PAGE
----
Of all my various research interests (and believe me, I have a plethora), one of the top three is Christian worship. I love liturgy, the work of the people coming together in service to God. I love the sacraments. I love the “smells and bells” of high church worship, and I love simple services ending with an altar call instead of the Eucharist. Exploring all of that and how it has changed over the course of two thousand years is one of my favorite things to do. If I were telling the truth, my passion for worship and liturgics is probably due to a single professor I had in seminary, the man who taught my first worship class (and my course in church music). His passion for liturgy was infectious, and I caught the bug. But aside from that, he repeated a single phrase over and over again, a saying which has reverberated in my brain for several years now: “The greatest gift God can give a believer is a hunger for more of Himself.”
Therein lies great wisdom, my friends.
When we come to God in worship, we should never do so out of a sense of obligation. It should be out of a desire to become closer to the One who made us. The One who saved us. The One who is at work in our hearts and in our lives so that we become willing vessels of the gospel of Jesus Christ and go into the world, baptizing and teaching and making disciples. We should hunger for God more than we hunger for food, crave spiritual nourishment more than even physical sustenance.
Moreover, it should be a constant hunger, one which never gets sated. I really don’t think anyone should ever wake up in the morning, blurredly stare at the ceiling, and decide in our hearts, “Nah. I’ve had enough God for one lifetime. Time to do my own thing.” It’s a daily commitment, this walk with Christ. Luke 9:23 puts it this way: “And he said to all, ‘If anyone would come after me, let him deny himself and take up his cross daily and follow me.'” Did you catch that? This is a daily thing. Not one day goes by when we can be a committed follower of Jesus and put aside the cross of self-denial and run around helter-skelter doing as we please. (Can I still say “helter-skelter”?) I’m not saying we can never do what we want, nor am I trying to paint God as some divine dictator. But if we want a life pleasing to God, we lay aside our own desires in favor of God’s desires for us. We stop hungering for our selfish wants and hunger for God Himself.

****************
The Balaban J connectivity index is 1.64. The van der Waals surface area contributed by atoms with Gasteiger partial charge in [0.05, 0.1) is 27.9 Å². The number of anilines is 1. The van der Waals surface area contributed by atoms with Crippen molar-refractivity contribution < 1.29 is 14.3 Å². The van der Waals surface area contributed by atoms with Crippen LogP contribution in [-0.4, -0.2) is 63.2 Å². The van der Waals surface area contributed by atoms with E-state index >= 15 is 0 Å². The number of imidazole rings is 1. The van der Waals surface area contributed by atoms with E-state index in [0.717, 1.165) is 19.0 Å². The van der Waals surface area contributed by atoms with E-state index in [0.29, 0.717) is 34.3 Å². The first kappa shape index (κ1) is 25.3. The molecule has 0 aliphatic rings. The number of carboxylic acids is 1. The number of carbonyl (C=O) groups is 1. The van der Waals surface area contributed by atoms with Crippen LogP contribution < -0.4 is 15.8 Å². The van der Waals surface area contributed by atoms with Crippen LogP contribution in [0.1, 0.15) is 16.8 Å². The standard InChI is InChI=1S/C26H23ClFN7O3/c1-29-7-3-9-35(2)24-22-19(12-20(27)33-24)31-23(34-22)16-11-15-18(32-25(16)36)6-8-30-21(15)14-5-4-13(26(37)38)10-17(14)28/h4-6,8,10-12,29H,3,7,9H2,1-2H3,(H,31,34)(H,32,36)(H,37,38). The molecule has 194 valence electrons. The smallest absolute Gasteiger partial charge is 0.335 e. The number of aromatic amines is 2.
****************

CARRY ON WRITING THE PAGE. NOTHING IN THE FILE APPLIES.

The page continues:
This, I feel, has become the dominant problem in westernized societies. Atheism, etc. aside, those who do profess a belief in God and in the atoning work of His Son on the cross don’t actually live like it makes any difference to them whatsoever. American culture is self-indulgent, not self-denying. We would much rather hang a cross on the wall to show how Christian we are than to take up our own crosses every day and display our faith by our works (as James says). Instead of hungering for God, we hunger for anything else which we think will fill that God-shaped void in our life. In his book Mere Christianity, C.S. Lewis writes,
“What Satan put into the head of our remote ancestors was the idea that they could ‘be like gods’ — could set up on their own as if they had created themselves — be their own masters — invent some sort of happiness for themselves outside God, apart from God. And out of that hopeless attempt has come nearly all that we call human history — money, poverty, ambition, war, prostitution, classes, empires, slavery — the long terrible story of man trying to find something other than God which will make him happy.”
And he’s quite right. By hungering for power, or sex, or status, or even happiness for the sake of happiness, we have invented unspeakable evils such as those Lewis lists. If our society continues to desire other things above God, then we will continue a steady decline into precisely these sorts of atrocities. War. Famine. Pornography. Poverty. You name it. And let’s face it: our culture doesn’t even want to want God. We’d rather want those other things, our bread and circuses, and continue a downward spiral involving conveyance in a handbasket.
Until such time as we truly hunger for God, until we take up our crosses daily, until we truly strive towards personal and communal holiness, then we will have an existence plagued by the pains of a hunger which will never be sated. Today, of all days, we must be about the Father’s business, sharing the gospel with those who need it, encouraging one another in holiness, and working for the poor, the neglected, and the oppressed.